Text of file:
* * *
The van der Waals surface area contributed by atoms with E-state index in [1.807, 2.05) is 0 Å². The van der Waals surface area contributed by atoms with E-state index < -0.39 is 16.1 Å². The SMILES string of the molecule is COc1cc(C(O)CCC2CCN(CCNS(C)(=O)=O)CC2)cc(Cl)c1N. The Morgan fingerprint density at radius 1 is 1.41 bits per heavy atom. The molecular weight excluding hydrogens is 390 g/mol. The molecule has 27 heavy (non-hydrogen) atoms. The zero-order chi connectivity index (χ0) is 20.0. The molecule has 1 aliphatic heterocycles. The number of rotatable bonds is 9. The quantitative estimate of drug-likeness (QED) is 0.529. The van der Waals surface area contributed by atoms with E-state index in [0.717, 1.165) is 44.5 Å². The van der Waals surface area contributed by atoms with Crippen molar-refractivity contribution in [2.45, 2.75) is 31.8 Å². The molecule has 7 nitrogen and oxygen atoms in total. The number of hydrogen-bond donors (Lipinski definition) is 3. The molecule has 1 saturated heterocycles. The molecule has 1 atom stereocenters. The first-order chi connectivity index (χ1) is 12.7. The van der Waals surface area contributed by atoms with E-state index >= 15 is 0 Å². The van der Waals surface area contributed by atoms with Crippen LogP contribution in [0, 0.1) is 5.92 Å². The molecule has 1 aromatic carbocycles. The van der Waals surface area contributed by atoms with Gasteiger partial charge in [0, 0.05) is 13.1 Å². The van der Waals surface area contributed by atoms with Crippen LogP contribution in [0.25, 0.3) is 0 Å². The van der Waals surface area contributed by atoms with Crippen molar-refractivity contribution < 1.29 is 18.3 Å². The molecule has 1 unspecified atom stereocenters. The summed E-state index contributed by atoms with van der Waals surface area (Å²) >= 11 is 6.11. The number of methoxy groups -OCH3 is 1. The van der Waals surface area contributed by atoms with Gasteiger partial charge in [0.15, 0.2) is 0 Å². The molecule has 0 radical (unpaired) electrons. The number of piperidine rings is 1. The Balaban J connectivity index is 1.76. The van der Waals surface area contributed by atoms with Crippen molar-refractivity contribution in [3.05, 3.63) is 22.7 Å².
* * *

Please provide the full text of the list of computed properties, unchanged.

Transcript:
The van der Waals surface area contributed by atoms with E-state index in [1.807, 2.05) is 0 Å². The van der Waals surface area contributed by atoms with E-state index < -0.39 is 16.1 Å². The SMILES string of the molecule is COc1cc(C(O)CCC2CCN(CCNS(C)(=O)=O)CC2)cc(Cl)c1N. The Morgan fingerprint density at radius 1 is 1.41 bits per heavy atom. The molecular weight excluding hydrogens is 390 g/mol. The molecule has 27 heavy (non-hydrogen) atoms. The zero-order chi connectivity index (χ0) is 20.0. The molecule has 1 aliphatic heterocycles. The number of rotatable bonds is 9. The quantitative estimate of drug-likeness (QED) is 0.529. The van der Waals surface area contributed by atoms with E-state index in [0.717, 1.165) is 44.5 Å². The van der Waals surface area contributed by atoms with Crippen molar-refractivity contribution in [2.45, 2.75) is 31.8 Å². The molecule has 7 nitrogen and oxygen atoms in total. The number of hydrogen-bond donors (Lipinski definition) is 3. The molecule has 1 saturated heterocycles. The molecule has 1 atom stereocenters. The first-order chi connectivity index (χ1) is 12.7. The van der Waals surface area contributed by atoms with E-state index >= 15 is 0 Å². The van der Waals surface area contributed by atoms with Crippen LogP contribution in [0, 0.1) is 5.92 Å². The molecule has 1 aromatic carbocycles. The van der Waals surface area contributed by atoms with Gasteiger partial charge in [0, 0.05) is 13.1 Å². The van der Waals surface area contributed by atoms with Crippen LogP contribution in [0.25, 0.3) is 0 Å². The van der Waals surface area contributed by atoms with Crippen molar-refractivity contribution < 1.29 is 18.3 Å². The molecule has 1 unspecified atom stereocenters. The summed E-state index contributed by atoms with van der Waals surface area (Å²) >= 11 is 6.11. The number of methoxy groups -OCH3 is 1. The van der Waals surface area contributed by atoms with Gasteiger partial charge in [0.15, 0.2) is 0 Å². The molecule has 0 radical (unpaired) electrons. The number of piperidine rings is 1. The Balaban J connectivity index is 1.76. The van der Waals surface area contributed by atoms with Crippen molar-refractivity contribution in [3.05, 3.63) is 22.7 Å².